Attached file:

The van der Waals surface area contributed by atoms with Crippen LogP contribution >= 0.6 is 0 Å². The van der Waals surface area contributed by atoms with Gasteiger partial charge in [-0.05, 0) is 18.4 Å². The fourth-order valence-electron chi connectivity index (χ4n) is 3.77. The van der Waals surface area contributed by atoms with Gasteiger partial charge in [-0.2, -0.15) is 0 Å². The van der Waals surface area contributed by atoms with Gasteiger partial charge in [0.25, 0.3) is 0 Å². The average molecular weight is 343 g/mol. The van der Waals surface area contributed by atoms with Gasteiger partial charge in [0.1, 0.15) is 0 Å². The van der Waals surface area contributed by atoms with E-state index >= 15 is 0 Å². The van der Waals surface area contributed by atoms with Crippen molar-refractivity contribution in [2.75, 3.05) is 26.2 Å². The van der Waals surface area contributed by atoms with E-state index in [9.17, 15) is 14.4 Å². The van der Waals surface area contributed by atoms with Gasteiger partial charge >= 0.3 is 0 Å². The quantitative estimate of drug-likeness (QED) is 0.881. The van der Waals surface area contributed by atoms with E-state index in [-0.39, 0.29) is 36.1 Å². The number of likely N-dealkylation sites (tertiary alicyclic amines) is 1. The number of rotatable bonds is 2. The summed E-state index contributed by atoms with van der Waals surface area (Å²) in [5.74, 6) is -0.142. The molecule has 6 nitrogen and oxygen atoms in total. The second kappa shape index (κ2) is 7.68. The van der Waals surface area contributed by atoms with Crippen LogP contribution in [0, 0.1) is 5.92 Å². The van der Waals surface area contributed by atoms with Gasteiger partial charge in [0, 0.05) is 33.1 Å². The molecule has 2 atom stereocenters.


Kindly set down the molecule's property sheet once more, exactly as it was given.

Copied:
The van der Waals surface area contributed by atoms with Crippen LogP contribution >= 0.6 is 0 Å². The van der Waals surface area contributed by atoms with Gasteiger partial charge in [-0.05, 0) is 18.4 Å². The fourth-order valence-electron chi connectivity index (χ4n) is 3.77. The van der Waals surface area contributed by atoms with Gasteiger partial charge in [-0.2, -0.15) is 0 Å². The van der Waals surface area contributed by atoms with Gasteiger partial charge in [0.25, 0.3) is 0 Å². The average molecular weight is 343 g/mol. The van der Waals surface area contributed by atoms with Gasteiger partial charge in [0.1, 0.15) is 0 Å². The van der Waals surface area contributed by atoms with E-state index >= 15 is 0 Å². The van der Waals surface area contributed by atoms with Crippen molar-refractivity contribution in [2.75, 3.05) is 26.2 Å². The van der Waals surface area contributed by atoms with E-state index in [9.17, 15) is 14.4 Å². The van der Waals surface area contributed by atoms with Gasteiger partial charge >= 0.3 is 0 Å². The quantitative estimate of drug-likeness (QED) is 0.881. The van der Waals surface area contributed by atoms with E-state index in [-0.39, 0.29) is 36.1 Å². The number of likely N-dealkylation sites (tertiary alicyclic amines) is 1. The number of rotatable bonds is 2. The summed E-state index contributed by atoms with van der Waals surface area (Å²) in [5.74, 6) is -0.142. The molecule has 6 nitrogen and oxygen atoms in total. The second kappa shape index (κ2) is 7.68. The van der Waals surface area contributed by atoms with Crippen LogP contribution in [0, 0.1) is 5.92 Å². The van der Waals surface area contributed by atoms with Gasteiger partial charge in [0, 0.05) is 33.1 Å². The molecule has 2 atom stereocenters.